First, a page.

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Car seat Recommendations.

The recommendations change every few years. 
See this American Academy of Pediatric Web site for
current recommendations.

AAP Car Seat Recommendations

Personal Opinion.

Car seat recommendations:

Keeping the head straight:

Now you have seen these standard recommendations, I would suggest you look at your child and use your judgment as to whether your baby should move up to the next seat. I had a patient of mine who weighed 40 lbs at 7 months old.   There is no way he would fit in the seat for his weight. And an infant could be too long and outgrown it's car seat, but the baby is not yet 20 lbs.  I think the seats should be sold based on the length of the baby and not based on the weight. If you baby has outgrown your seat and fits the next size seat, then move him up.  The main idea is that the straps hit his body where they are supposed to make contact in order to hold him in the seat.   It's just common sense. .... We want the lap belt to be over the pelvis and not on top of the abdomen. See the following link to Highway safety research site.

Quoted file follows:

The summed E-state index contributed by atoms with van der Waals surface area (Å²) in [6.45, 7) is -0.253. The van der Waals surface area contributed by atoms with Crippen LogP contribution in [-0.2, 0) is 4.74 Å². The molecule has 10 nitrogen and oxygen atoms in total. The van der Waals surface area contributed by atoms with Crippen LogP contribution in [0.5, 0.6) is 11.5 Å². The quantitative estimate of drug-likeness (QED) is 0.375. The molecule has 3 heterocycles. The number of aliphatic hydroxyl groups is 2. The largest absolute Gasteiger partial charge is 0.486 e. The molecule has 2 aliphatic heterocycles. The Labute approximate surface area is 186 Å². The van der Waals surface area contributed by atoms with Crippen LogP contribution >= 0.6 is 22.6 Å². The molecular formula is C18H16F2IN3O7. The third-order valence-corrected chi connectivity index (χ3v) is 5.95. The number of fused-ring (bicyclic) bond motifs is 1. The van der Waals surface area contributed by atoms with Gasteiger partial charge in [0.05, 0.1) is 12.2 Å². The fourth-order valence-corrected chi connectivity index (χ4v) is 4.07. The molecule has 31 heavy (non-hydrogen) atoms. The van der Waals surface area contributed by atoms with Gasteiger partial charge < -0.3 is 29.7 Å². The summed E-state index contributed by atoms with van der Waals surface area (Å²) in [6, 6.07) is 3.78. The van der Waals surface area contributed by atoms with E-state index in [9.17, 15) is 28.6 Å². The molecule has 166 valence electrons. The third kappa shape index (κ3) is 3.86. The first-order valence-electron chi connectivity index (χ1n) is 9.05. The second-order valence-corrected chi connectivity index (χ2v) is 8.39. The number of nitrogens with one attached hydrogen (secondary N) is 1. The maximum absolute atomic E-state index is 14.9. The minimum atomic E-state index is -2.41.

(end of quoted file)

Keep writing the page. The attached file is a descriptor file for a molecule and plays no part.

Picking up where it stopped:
Many authorities recommend keeping them facing backwards as long as they are able to.  It would be safer to keep them backwards to 18-24 months.

Dr. Knapp

Car seat recommendations: http://www.iihs.org/iihs/ratings/child-boosters

Premature care seats.

Some times premes can have low blood oxygen from riding in the car seat because their head to so large for their body.  Their chin gets tilted forward and pinches the airway:

If a role of towel or some pad is placed under their backs so the head falls back, then the head will be in line with the body more anatomically, the airway will stay more open.

One doctor even designed a pad to place under the premature to try and keep the head from falling forward.  You will have to cut your own since they do not sell them.

 

Dr. Knapp